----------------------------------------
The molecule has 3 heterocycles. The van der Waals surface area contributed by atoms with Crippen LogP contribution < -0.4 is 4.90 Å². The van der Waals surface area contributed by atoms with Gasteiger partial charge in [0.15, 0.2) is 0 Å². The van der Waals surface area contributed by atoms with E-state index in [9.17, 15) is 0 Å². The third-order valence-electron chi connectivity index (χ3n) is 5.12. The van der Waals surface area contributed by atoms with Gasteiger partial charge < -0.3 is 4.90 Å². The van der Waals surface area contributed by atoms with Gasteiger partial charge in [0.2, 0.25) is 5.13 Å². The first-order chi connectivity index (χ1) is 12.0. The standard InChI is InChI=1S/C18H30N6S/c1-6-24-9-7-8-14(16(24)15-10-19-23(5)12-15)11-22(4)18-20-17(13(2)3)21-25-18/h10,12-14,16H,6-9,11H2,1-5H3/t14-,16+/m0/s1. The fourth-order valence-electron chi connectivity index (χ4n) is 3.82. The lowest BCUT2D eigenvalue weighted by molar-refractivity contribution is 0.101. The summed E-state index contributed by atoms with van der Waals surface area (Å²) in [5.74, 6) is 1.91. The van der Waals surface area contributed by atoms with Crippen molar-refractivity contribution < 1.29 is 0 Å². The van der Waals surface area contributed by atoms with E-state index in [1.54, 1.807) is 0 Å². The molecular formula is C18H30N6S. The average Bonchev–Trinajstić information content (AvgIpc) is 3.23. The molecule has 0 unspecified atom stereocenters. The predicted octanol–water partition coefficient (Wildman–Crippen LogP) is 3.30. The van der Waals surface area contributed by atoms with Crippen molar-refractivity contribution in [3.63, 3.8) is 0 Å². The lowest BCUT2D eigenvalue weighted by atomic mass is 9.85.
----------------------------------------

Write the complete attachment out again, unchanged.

The molecule has 3 heterocycles. The van der Waals surface area contributed by atoms with Crippen LogP contribution < -0.4 is 4.90 Å². The van der Waals surface area contributed by atoms with Gasteiger partial charge in [0.15, 0.2) is 0 Å². The van der Waals surface area contributed by atoms with E-state index in [9.17, 15) is 0 Å². The third-order valence-electron chi connectivity index (χ3n) is 5.12. The van der Waals surface area contributed by atoms with Gasteiger partial charge < -0.3 is 4.90 Å². The van der Waals surface area contributed by atoms with Gasteiger partial charge in [0.2, 0.25) is 5.13 Å². The first-order chi connectivity index (χ1) is 12.0. The standard InChI is InChI=1S/C18H30N6S/c1-6-24-9-7-8-14(16(24)15-10-19-23(5)12-15)11-22(4)18-20-17(13(2)3)21-25-18/h10,12-14,16H,6-9,11H2,1-5H3/t14-,16+/m0/s1. The fourth-order valence-electron chi connectivity index (χ4n) is 3.82. The lowest BCUT2D eigenvalue weighted by molar-refractivity contribution is 0.101. The summed E-state index contributed by atoms with van der Waals surface area (Å²) in [5.74, 6) is 1.91. The van der Waals surface area contributed by atoms with Crippen molar-refractivity contribution < 1.29 is 0 Å². The van der Waals surface area contributed by atoms with E-state index in [1.54, 1.807) is 0 Å². The molecular formula is C18H30N6S. The average Bonchev–Trinajstić information content (AvgIpc) is 3.23. The molecule has 0 unspecified atom stereocenters. The predicted octanol–water partition coefficient (Wildman–Crippen LogP) is 3.30. The van der Waals surface area contributed by atoms with Crippen molar-refractivity contribution in [3.63, 3.8) is 0 Å². The lowest BCUT2D eigenvalue weighted by atomic mass is 9.85.